TVLINE | Two of the more important relationships Sheila has are with Danny and with Greta (New Amsterdam‘s Dierdre Friel). How would you describe those individual dynamics?
Well, they’re opposing in many ways. I mean, she’s in this dysfunctional marriage where she’s not seen at all. He’s so absent and he can’t see that she has had this decades-long secret from him; he is absolutely clueless.

And then with Greta, she’s too seen. She’s too in the spotlight. It’s like a flashlight to her face that she wants to hide from because when you’re constantly lying about every single thing you do and think and want, you can’t engage. You absolutely cannot engage, because with any crack in the surface, you’ll fall apart. Sheila is desperately hanging on to that, in her little Hell, and Greta is the opposite. She just wants more and more and more of her, and incrementally, they do connect.

TVLINE | And beyond Danny and Greta, what would you say is the third relationship to watch for on the show?
Gosh, I don’t know how to rate them all, but her relationship with [married real estate developer] John Breem (House of Cards‘ Paul Sparks) is very interesting. He ends up being kind of a quiet mentor and voice in her ear. He is seductive and obviously from a totally different world apart from San Diego, but he really, really does see her and sees her potential. Sheila doesn’t quite know what to make of him, but he plants ideas, and he pushes her and pulls her, and sees what she’s capable of.

TVLINE | As you’re there immersed in the ’80s clothes, sets, gadgetry and stuff, what seemed most foreign to you?
I was born in ’79, so the ’90s is more where I really have deep, emotional memories — like Nirvana, tie-dye, Doc Martens, stuff like that. The ’80s to me is a little more shadowy, being deep into my early childhood. But we had an incredible costume designer, Kameron Lennox, who was given a challenging period to portray, because it’s easy to make it a parody. I mean, you look at images from the time and you cannot believe they’re real. You worry that if you put it on-screen, people will be like, “That’s too much,” but it’s the reality, and she made it incredibly authentic. You never felt like you were in a costume.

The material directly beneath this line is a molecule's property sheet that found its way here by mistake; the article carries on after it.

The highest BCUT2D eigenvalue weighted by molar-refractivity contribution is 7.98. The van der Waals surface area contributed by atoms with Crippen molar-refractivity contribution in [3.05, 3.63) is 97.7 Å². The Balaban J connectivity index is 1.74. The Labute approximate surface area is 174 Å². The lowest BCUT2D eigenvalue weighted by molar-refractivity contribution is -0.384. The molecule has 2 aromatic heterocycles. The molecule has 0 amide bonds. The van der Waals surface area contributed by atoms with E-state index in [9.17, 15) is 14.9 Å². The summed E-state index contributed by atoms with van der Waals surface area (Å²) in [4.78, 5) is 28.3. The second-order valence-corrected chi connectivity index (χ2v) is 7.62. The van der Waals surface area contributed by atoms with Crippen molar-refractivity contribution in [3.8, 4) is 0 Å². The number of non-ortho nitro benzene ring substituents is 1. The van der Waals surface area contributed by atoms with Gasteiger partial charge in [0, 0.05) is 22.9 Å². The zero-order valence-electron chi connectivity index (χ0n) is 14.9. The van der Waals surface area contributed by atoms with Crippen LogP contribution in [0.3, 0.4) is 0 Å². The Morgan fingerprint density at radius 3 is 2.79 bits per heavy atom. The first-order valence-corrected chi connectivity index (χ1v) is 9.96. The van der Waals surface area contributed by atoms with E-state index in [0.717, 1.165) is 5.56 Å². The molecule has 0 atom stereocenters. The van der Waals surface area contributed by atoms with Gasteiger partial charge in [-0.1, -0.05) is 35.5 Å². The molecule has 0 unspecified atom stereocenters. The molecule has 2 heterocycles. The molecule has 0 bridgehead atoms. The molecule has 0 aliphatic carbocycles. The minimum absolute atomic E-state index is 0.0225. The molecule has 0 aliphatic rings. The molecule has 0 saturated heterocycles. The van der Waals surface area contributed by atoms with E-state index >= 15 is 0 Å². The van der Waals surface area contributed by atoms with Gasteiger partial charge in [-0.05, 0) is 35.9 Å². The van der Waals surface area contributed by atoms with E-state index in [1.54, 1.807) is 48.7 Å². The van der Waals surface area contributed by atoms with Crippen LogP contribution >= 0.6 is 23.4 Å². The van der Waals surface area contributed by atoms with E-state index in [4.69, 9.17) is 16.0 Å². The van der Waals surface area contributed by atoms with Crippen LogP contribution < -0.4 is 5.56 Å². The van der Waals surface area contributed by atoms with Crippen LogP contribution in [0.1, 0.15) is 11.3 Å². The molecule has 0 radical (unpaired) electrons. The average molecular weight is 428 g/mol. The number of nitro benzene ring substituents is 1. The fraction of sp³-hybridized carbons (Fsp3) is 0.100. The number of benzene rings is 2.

TVLINE | And at times, it’s almost as if you let your hair do the talking, let it set the mood.
Yes! Annie had such a specific vision. She wanted Shelia just to fill the frame.

Lou Taylor Pucci and Della Saba as Sheila’s business partners, Tyler and Bunny

TVLINE | I almost feel obligated to ask: How did the aerobics of this series compare to whatever your real-life workout routine is?
Well, I’m, essentially, pretty lazy. I don’t really have a routine….

TVLINE | So those scenes kicked your ass a bit?
They did. They did. I was really out of shape, and I worked so closely with our incredible choreographer, Jennifer Hamilton, as Sheila evolves. When Sheila starts out, she’s not particularly good, and then she becomes more accomplished as she goes on. But it’s more about the emotional side of it, of her finding a place where she can go and be. It’s like her church.

TVLINE | The series opens with an accomplished Sheila getting ready for the lavish production of a workout video. Is that a moment we’re actually building towards, or could it be that that’s not even real?
I can’t reveal too much, but the idea is that it’s a flash-forward. It’s a glimpse of the future, and we definitely played with those images as we go along, where you’re not sure how much is her imagination, and how much she actually does achieve.

Want scoop on Physical, or for any other TV show? Email InsideLine@tvline.com and your question may be answered via Matt’s Inside Line.